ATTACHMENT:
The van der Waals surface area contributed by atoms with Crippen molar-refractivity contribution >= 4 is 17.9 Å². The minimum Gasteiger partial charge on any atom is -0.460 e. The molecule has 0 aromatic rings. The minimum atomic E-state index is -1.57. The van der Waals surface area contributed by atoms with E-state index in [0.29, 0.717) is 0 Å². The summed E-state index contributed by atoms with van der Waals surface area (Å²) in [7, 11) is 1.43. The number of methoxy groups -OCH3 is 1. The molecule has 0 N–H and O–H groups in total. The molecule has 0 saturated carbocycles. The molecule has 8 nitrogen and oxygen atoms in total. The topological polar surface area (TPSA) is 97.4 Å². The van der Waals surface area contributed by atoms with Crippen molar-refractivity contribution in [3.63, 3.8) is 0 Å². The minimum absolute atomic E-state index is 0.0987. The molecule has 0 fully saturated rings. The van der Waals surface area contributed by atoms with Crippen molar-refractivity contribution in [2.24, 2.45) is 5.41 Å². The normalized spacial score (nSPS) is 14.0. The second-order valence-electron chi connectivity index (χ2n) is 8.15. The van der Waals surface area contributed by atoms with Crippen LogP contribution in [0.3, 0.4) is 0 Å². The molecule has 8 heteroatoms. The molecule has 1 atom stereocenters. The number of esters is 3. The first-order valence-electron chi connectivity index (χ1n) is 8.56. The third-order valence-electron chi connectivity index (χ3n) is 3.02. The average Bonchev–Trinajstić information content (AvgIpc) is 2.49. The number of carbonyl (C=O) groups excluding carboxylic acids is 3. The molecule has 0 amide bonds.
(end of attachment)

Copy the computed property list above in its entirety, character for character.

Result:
The van der Waals surface area contributed by atoms with Crippen molar-refractivity contribution >= 4 is 17.9 Å². The minimum Gasteiger partial charge on any atom is -0.460 e. The molecule has 0 aromatic rings. The minimum atomic E-state index is -1.57. The van der Waals surface area contributed by atoms with E-state index in [0.29, 0.717) is 0 Å². The summed E-state index contributed by atoms with van der Waals surface area (Å²) in [7, 11) is 1.43. The number of methoxy groups -OCH3 is 1. The molecule has 0 N–H and O–H groups in total. The molecule has 0 saturated carbocycles. The molecule has 8 nitrogen and oxygen atoms in total. The topological polar surface area (TPSA) is 97.4 Å². The van der Waals surface area contributed by atoms with Crippen molar-refractivity contribution in [3.63, 3.8) is 0 Å². The minimum absolute atomic E-state index is 0.0987. The molecule has 0 fully saturated rings. The van der Waals surface area contributed by atoms with Crippen molar-refractivity contribution in [2.24, 2.45) is 5.41 Å². The normalized spacial score (nSPS) is 14.0. The second-order valence-electron chi connectivity index (χ2n) is 8.15. The van der Waals surface area contributed by atoms with Crippen LogP contribution in [0.3, 0.4) is 0 Å². The molecule has 8 heteroatoms. The molecule has 1 atom stereocenters. The number of esters is 3. The first-order valence-electron chi connectivity index (χ1n) is 8.56. The third-order valence-electron chi connectivity index (χ3n) is 3.02. The average Bonchev–Trinajstić information content (AvgIpc) is 2.49. The number of carbonyl (C=O) groups excluding carboxylic acids is 3. The molecule has 0 amide bonds.